Local government minister to strengthen earthquake preparedness

Minister of local government, Desmond Mckenzie

The Ministry of Local Government and Community Development will be ramping up earthquake preparedness activities across the island in collaboration with various stakeholders.

The move is in the wake of the 7.7 magnitude earthquake that rocked the island on January 28, which also triggered a series of aftershocks.  

Minister McKenzie said that town hall meetings, which are being staged by the Ministry across the island, will be used to raise earthquake awareness among citizens.

“We’re going into [Black River] St. Elizabeth on February 13 for another town hall and we’re going to Lucea, the following week, on the 19th. We will be going across the entire length and breadth of Jamaica into the town centres, into communities and into the schools,” he said.

“We are going to be using the councillors, the members of Parliament, the churches, all the interests groups to assist, because this is not something that the Government alone can undertake. This needs the total participation of every man and woman of this country,” he added.  

He said in the aftermath of the earthquake, which was felt mainly in western Jamaica, he ordered the activation of the disaster committees in the region as a precautionary measure.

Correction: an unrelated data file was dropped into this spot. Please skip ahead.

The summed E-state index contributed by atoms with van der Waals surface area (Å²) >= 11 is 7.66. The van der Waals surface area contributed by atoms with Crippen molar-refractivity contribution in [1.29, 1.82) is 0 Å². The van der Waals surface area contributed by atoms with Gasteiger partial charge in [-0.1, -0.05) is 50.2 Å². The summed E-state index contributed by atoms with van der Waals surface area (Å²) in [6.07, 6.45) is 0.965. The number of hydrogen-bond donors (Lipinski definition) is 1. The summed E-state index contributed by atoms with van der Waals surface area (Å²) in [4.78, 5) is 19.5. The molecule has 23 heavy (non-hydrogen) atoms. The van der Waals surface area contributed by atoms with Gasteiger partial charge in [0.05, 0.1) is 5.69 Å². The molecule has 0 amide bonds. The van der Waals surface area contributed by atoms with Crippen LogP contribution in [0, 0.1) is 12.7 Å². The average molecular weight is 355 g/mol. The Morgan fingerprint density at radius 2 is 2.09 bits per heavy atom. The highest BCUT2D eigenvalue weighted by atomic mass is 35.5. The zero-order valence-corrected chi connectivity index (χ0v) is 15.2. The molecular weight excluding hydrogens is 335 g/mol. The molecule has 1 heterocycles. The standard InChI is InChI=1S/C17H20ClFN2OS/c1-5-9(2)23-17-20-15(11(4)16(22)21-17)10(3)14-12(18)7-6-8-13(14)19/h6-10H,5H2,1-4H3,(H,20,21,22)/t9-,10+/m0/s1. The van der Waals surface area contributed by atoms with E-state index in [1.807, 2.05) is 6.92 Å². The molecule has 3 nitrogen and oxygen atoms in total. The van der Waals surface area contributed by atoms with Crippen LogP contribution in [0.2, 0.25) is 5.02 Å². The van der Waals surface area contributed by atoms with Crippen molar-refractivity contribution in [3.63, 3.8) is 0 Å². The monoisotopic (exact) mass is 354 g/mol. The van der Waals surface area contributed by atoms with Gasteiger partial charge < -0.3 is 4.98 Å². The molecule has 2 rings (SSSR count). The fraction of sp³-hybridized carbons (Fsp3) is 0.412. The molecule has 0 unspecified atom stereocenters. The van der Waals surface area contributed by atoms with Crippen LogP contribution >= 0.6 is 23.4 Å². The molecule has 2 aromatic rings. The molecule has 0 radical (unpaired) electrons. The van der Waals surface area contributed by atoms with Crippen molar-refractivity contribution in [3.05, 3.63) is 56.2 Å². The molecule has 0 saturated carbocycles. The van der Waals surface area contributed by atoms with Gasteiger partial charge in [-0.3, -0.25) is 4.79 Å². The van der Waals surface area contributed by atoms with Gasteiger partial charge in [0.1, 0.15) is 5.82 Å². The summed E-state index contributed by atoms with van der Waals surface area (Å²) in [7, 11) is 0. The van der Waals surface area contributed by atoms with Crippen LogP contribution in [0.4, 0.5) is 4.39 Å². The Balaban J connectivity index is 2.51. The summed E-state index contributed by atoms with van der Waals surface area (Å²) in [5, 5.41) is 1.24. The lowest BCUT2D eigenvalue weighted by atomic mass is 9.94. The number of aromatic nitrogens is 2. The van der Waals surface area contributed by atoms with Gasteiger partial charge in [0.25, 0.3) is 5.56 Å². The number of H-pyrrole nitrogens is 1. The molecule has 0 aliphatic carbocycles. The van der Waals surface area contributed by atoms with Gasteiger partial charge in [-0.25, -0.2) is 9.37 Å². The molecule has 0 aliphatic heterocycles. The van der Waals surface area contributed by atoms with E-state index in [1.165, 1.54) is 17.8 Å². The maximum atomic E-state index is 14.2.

He noted that the Jamaica Fire Brigade, which is the first responder in the event of a disaster, will be provided with additional fire trucks and protective gears and tools.

Meanwhile, the Minister is imploring Jamaicans to take the necessary precautions to ensure safety in the event of natural disasters.

He noted that while there were reports of structural damage in St. Catherine, St. James, St. Elizabeth and Westmoreland, in the wake of the January 28 tremor, the greatest impact was on the psychological well-being of citizens.

“The day will go down in history as perhaps one of the most traumatic in this country’s history. We have taken too many things for granted in this country and Tuesday (January 28) was definitely an eye-opener,” Mr. McKenzie said.

“This is the worst earthquake we have had since 1993, and we cannot measure the psychological damage that has been created on the country,” he added.